Popular Careers

Career Development

Career development resources for aspiring professionals.

Career Change Center

Career change guides, tutorials and resources for professionals in transition.

Job Search Resources

Job search resources, websites, guides and directories for job seekers.

Career and Education Opportunities for Electrical Line Workers in Lancaster, California

Electrical line workers can find many career and educational opportunities in the Lancaster, California area. There are currently 6,200 working electrical line workers in California; this should grow 16% to about 7,200 working electrical line workers in the state by 2016. This is better than the nation as a whole, where employment opportunities for electrical line workers are expected to grow by about 4.5%. Electrical line workers generally install or repair cables or wires used in electrical power or distribution systems.

The income of an electrical line worker is about $38 hourly or $79,340 yearly on average in California. In the U.S. as a whole, their income is about $26 hourly or $55,100 yearly on average. Earnings for electrical line workers are better than earnings in the general category of Electrical in California and better than general Electrical category earnings nationally.

The Lancaster area is home to 210 schools of higher education, including one within twenty-five miles of Lancaster where you can get a degree as an electrical line worker. Given that the most common education level for electrical line workers is a high school diploma or GED, you can expect to spend only a short time training to become an electrical line worker if you already have a high school diploma.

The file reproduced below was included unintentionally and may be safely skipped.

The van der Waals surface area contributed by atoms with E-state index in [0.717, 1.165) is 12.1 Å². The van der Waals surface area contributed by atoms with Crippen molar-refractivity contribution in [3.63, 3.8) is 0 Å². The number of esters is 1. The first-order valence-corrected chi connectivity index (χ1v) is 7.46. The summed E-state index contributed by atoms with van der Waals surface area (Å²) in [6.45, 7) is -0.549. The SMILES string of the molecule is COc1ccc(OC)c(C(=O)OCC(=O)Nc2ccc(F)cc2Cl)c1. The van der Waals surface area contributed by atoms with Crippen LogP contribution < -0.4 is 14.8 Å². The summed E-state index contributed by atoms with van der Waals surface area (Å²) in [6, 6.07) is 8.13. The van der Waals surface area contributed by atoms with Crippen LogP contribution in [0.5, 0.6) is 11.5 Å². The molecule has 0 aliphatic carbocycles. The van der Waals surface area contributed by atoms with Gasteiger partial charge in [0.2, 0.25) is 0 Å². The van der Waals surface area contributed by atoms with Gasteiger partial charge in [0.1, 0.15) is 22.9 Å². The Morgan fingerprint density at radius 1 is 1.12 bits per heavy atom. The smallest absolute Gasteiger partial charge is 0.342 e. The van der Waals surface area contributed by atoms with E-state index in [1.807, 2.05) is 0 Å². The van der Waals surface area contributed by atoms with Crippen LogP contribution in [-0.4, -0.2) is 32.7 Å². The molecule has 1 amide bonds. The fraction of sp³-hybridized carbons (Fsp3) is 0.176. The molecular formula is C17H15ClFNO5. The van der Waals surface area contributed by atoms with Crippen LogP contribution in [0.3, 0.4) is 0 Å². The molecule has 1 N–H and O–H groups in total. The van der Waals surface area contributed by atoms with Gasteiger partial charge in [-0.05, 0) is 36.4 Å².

CAREER DESCRIPTION: Electrical Line Worker

Electrical Line Worker video from the State of New Jersey Dept. of Labor and Workforce Development

In general, electrical line workers install or repair cables or wires used in electrical power or distribution systems. They also may erect poles and light or heavy duty transmission towers.

Electrical line workers climb poles or use truck-mounted buckets to access equipment. They also dig holes, using augers, and set poles, using cranes and power equipment. Equally important, electrical line workers have to drive vehicles equipped with tools and materials to job sites. They are often called upon to remove or straighten damaged poles. They are expected to attach cross-arms and auxiliary apparatus to poles before installing them. Finally, electrical line workers test conductors, in line with electrical diagrams and specifications, to identify corresponding conductors and to inhibit incorrect connections.

Every day, electrical line workers are expected to be able to see details at a very fine level of focus. They need to evaluate problems as they arise. It is also important that they control objects and devices with precise control.

It is important for electrical line workers to lay underground cable directly in trenches, or string it through conduit running through the trenches. They are often called upon to clean and splice corresponding conductors by twisting ends together or by joining ends with metal clamps and soldering connections. They also cut trenches for laying underground cables, using trenchers and cable plows. They are sometimes expected to cut and peel lead sheathing and insulation from faulty or newly installed cables and conduits before splicing. Somewhat less frequently, electrical line workers are also expected to set up watt-hour meters and connect service drops between power lines and consumers' facilities.